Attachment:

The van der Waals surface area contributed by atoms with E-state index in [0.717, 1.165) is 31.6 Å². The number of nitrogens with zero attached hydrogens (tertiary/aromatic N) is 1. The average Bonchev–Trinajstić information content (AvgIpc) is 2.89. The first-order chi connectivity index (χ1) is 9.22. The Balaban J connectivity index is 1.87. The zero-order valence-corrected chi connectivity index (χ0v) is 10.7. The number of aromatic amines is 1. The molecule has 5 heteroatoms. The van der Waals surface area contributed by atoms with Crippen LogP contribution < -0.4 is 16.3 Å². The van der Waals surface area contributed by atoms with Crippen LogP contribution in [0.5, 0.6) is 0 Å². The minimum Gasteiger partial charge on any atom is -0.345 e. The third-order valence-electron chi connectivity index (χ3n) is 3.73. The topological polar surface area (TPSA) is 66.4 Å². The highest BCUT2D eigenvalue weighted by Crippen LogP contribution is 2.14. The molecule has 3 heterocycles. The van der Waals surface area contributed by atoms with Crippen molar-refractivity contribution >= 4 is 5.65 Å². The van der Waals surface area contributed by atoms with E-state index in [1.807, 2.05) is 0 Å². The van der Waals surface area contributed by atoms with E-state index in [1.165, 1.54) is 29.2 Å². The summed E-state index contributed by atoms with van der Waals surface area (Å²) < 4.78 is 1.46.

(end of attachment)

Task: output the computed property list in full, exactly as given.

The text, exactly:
The van der Waals surface area contributed by atoms with E-state index in [0.717, 1.165) is 31.6 Å². The number of nitrogens with zero attached hydrogens (tertiary/aromatic N) is 1. The average Bonchev–Trinajstić information content (AvgIpc) is 2.89. The first-order chi connectivity index (χ1) is 9.22. The Balaban J connectivity index is 1.87. The zero-order valence-corrected chi connectivity index (χ0v) is 10.7. The number of aromatic amines is 1. The molecule has 5 heteroatoms. The van der Waals surface area contributed by atoms with Crippen LogP contribution < -0.4 is 16.3 Å². The van der Waals surface area contributed by atoms with Crippen LogP contribution in [0.5, 0.6) is 0 Å². The minimum Gasteiger partial charge on any atom is -0.345 e. The third-order valence-electron chi connectivity index (χ3n) is 3.73. The topological polar surface area (TPSA) is 66.4 Å². The highest BCUT2D eigenvalue weighted by Crippen LogP contribution is 2.14. The molecule has 3 heterocycles. The van der Waals surface area contributed by atoms with Crippen molar-refractivity contribution >= 4 is 5.65 Å². The van der Waals surface area contributed by atoms with E-state index in [1.807, 2.05) is 0 Å². The van der Waals surface area contributed by atoms with E-state index in [1.165, 1.54) is 29.2 Å². The summed E-state index contributed by atoms with van der Waals surface area (Å²) < 4.78 is 1.46.